The National Catholic Review
Daniel J. Harrington
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Second Sunday of Advent (A), Dec. 9, 2007
“But a shoot shall sprout from the stump of Jesse” (Is 11:1)
The Scripture readings for Advent promote a promise-and-fulfillment approach to the Bible. Most Christians view the Old Testament readings as divine promises that have been fulfilled in Jesus. Almost every official Catholic document on biblical interpretation (including the Second Vatican Councils Dogmatic Constitution on Divine Revelation, No. 16) quotes Augustines observation that the New Testament is hidden in the Old, and the Old Testament is made manifest in the New. The two dangers associated with this approach are that we will not take the Old Testament seriously on its own merits and that we will imagine all its promises have been completely fulfilled in the Christ-event (and that we can therefore dispense with the Old Testament). Nevertheless, as the experience of Christians for two millennia has shown, the promise-and-fulfillment approach is almost irresistible for us.

One of the major Advent characters is Isaiah the prophet, who exercised his ministry in Jerusalem in the late eighth century B.C. Isaiah gave political and spiritual advice to kings and leaders as well to the people as a whole. Although much of his advice was rejected, Isaiah remained faithful to his prophetic task and was vindicated by the events of history. Todays reading from Isaiah 11 is a good example of why Isaiah is a great Advent character and his book is sometimes described as the fifth Gospel. In it Isaiah looks forward to a future ideal ruler in Israel. That ruler is to be a descendant of King David, whose reign around 1000 B.C. represented the high point of Israels experiment with monarchy.

Isaiah, however, hoped for an even better version of King David. Isaiah hoped for a wise ruler, one who would combine wisdom and fear of the Lord, who could teach others the ways of God and would exemplify proper reverence and respect toward God. He hoped for a just ruler who would judge not by external appearances only but according to the principles of equity and fairness. He hoped for a ruler who would inaugurate an era of peace and mutual understanding even among natural enemies. And he hoped for a ruler with significance and attractiveness both for his own people and for all the nations of the world. Isaiahs hopes are echoed in todays responsorial psalm (Psalm 72), which looks forward to an ideal king who will rule with perfect justice, protect the poor and needy in society and have universal significance.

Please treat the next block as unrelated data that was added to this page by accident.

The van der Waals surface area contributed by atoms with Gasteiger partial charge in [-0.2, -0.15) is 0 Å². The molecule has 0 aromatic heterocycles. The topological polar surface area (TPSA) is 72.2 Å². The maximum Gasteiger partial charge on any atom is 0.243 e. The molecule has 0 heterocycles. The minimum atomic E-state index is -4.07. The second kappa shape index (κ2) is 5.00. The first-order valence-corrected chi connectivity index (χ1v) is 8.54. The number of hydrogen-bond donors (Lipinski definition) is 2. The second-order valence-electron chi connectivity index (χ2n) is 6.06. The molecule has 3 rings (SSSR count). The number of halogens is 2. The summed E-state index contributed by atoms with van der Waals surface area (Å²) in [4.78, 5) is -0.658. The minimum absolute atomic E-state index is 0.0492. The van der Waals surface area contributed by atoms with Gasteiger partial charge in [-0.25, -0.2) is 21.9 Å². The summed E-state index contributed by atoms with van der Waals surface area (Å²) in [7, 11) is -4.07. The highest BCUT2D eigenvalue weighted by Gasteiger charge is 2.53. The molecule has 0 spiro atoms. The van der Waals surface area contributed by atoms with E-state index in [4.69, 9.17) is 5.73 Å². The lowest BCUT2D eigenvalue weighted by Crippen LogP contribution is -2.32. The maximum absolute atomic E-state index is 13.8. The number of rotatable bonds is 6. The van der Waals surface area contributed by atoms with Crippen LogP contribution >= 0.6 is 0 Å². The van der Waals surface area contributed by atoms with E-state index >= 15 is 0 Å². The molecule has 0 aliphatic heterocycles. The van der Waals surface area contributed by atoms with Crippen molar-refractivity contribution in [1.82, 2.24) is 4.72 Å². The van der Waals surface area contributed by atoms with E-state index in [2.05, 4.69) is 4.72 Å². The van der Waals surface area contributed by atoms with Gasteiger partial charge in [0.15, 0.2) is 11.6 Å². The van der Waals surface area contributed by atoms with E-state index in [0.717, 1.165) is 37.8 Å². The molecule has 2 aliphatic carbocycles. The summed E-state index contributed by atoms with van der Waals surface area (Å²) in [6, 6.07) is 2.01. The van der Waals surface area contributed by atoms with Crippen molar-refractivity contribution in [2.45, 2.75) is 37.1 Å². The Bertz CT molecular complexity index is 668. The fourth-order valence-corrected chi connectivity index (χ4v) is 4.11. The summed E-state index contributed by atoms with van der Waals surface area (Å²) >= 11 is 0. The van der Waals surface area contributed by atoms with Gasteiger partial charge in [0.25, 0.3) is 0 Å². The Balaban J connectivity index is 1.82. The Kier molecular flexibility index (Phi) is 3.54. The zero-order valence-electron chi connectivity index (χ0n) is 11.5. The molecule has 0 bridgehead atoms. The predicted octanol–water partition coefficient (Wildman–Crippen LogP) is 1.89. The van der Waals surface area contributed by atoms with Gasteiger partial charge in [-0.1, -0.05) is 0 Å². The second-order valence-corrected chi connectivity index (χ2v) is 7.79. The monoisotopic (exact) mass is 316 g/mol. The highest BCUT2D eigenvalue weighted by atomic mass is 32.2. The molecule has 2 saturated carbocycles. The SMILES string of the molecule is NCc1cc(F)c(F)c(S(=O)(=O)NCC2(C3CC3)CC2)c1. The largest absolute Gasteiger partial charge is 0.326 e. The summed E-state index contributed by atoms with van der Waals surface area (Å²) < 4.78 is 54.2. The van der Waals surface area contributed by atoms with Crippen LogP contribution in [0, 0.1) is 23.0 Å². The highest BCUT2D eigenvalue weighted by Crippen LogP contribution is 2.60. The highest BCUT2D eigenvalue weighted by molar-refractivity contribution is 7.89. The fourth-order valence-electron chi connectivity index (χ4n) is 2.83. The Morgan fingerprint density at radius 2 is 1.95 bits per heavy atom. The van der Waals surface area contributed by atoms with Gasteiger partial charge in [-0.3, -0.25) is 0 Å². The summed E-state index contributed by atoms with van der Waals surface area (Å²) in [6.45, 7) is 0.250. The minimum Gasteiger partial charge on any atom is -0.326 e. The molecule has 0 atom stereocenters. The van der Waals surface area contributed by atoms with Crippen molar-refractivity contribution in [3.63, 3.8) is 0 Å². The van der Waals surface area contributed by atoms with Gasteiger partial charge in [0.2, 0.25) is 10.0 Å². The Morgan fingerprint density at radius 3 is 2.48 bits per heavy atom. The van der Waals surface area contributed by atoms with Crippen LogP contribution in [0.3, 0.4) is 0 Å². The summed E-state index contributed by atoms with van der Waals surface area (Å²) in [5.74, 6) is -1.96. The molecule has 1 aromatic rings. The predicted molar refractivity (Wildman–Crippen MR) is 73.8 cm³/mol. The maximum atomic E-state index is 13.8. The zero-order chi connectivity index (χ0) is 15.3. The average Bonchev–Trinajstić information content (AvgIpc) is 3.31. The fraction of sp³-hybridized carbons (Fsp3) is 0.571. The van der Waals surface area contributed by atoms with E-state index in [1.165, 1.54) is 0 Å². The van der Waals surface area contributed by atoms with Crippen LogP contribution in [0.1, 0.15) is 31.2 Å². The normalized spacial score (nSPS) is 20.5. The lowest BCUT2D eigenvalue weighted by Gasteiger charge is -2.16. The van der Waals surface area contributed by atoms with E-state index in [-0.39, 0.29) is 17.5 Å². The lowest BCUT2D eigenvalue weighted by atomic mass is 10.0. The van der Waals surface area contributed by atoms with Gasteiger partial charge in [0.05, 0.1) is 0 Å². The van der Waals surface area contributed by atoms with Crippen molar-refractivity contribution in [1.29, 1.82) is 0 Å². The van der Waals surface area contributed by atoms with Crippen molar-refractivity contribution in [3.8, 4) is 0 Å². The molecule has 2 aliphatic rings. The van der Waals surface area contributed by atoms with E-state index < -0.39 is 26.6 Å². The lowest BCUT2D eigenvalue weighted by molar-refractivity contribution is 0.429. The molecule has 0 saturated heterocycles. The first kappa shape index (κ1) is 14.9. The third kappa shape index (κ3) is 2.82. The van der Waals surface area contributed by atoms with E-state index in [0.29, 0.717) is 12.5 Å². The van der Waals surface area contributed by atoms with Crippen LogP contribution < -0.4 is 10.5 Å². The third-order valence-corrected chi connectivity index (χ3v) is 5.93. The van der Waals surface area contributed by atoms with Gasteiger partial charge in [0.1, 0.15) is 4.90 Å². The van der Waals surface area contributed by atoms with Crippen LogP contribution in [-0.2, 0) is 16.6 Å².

Neither Isaiah nor the psalmist lived to see his hopes fulfilled. But early Christians were convinced that these hopes had come to at least partial fulfillment in Jesus of Nazareth. A descendant of King David, Jesus was led by the Holy Spirit and so was endowed with great wisdom. He was just in his dealings and taught others to be just. He took the side of the poor and oppressed. He was a man of peace and declared peacemakers to be especially blessed. And he has had remarkable significance for Israel and for all the worlds nations. Jesus is arguably the most important person who ever lived on earth.

The dynamic of promise and fulfillment also appears in todays selection from Pauls Letter to the Romans. There Paul asserts that Israels Scriptures were written for our instruction thatwe might have hope. He goes on to state that Jesus took up his ministry of service for Israel to show Gods truthfulness, to confirm the promises to the patriarchs. Even when Gods people proved faithless, God remained faithful to his promises. As Christians we believe that Gods promises to Israel are fulfilled through Jesus life, death and resurrection. For us Jesus is the incarnation of Gods promises to Israel. As the Word of God, he is Gods promise made flesh. Through him Gods mercy and the benefits of Gods promises have been made available to all the peoples of the world.

John the Baptist, another great Advent figure, also illustrates the promise-and-fulfillment dynamic. On the one hand, his appearance in the desert fulfilled the prophecy of Is 40:3, his lifestyle evoked the figure of the prophet Elijah (2 Kgs 1:8) and his ministry raised hopes for Elijahs return before the day of the Lord (Mal 3:24). On the other hand, Matthews summary of Johns preaching (Repent, for the kingdom of heaven is at hand) matches his summary of Jesus own preaching (Mt 4:17) and reminds us that absolute fullness of Gods kingdom is yet to come and that we must continue to pray, Thy kingdom come. The New Testament is hidden in the Old Testament; the Old Testament is manifest in the New Testament. And we continue to trust in Gods promises.

Daniel J. Harrington, S.J., is professor of New Testament at Weston Jesuit School of Theology in Cambridge, Mass.
Readings: 
Readings: Is 11:1-10; Ps 72:1-2, 7-8, 12-13, 17; Rom 15:4-9; Mt 3:1-12
Prayer: 

• What promises have you made during your life? How seriously do you take them?

• To what extent has Jesus fulfilled biblical Israel’s hopes for an ideal ruler? Why has not “all Israel” agreed?

• For what do you hope when you pray the Lord’s Prayer?